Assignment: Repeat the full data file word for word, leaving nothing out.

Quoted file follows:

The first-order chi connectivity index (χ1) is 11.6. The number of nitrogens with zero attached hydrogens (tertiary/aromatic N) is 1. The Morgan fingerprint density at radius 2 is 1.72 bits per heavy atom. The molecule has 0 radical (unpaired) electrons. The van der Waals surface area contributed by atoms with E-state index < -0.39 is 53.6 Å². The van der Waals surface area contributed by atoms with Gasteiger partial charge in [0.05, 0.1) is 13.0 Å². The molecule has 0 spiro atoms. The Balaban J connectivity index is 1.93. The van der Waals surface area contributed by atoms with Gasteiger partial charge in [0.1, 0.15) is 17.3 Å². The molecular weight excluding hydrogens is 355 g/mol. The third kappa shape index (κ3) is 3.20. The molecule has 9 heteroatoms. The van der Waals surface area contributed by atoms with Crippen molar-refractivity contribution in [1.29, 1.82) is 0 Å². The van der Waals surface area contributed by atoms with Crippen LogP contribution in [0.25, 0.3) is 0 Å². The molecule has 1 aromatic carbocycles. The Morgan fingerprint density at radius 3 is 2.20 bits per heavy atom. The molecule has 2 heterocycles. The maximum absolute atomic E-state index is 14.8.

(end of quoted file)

The first-order chi connectivity index (χ1) is 11.6. The number of nitrogens with zero attached hydrogens (tertiary/aromatic N) is 1. The Morgan fingerprint density at radius 2 is 1.72 bits per heavy atom. The molecule has 0 radical (unpaired) electrons. The van der Waals surface area contributed by atoms with E-state index < -0.39 is 53.6 Å². The van der Waals surface area contributed by atoms with Gasteiger partial charge in [0.05, 0.1) is 13.0 Å². The molecule has 0 spiro atoms. The Balaban J connectivity index is 1.93. The van der Waals surface area contributed by atoms with Gasteiger partial charge in [0.1, 0.15) is 17.3 Å². The molecular weight excluding hydrogens is 355 g/mol. The third kappa shape index (κ3) is 3.20. The molecule has 9 heteroatoms. The van der Waals surface area contributed by atoms with Crippen molar-refractivity contribution in [1.29, 1.82) is 0 Å². The van der Waals surface area contributed by atoms with Crippen LogP contribution in [0.25, 0.3) is 0 Å². The molecule has 1 aromatic carbocycles. The Morgan fingerprint density at radius 3 is 2.20 bits per heavy atom. The molecule has 2 heterocycles. The maximum absolute atomic E-state index is 14.8.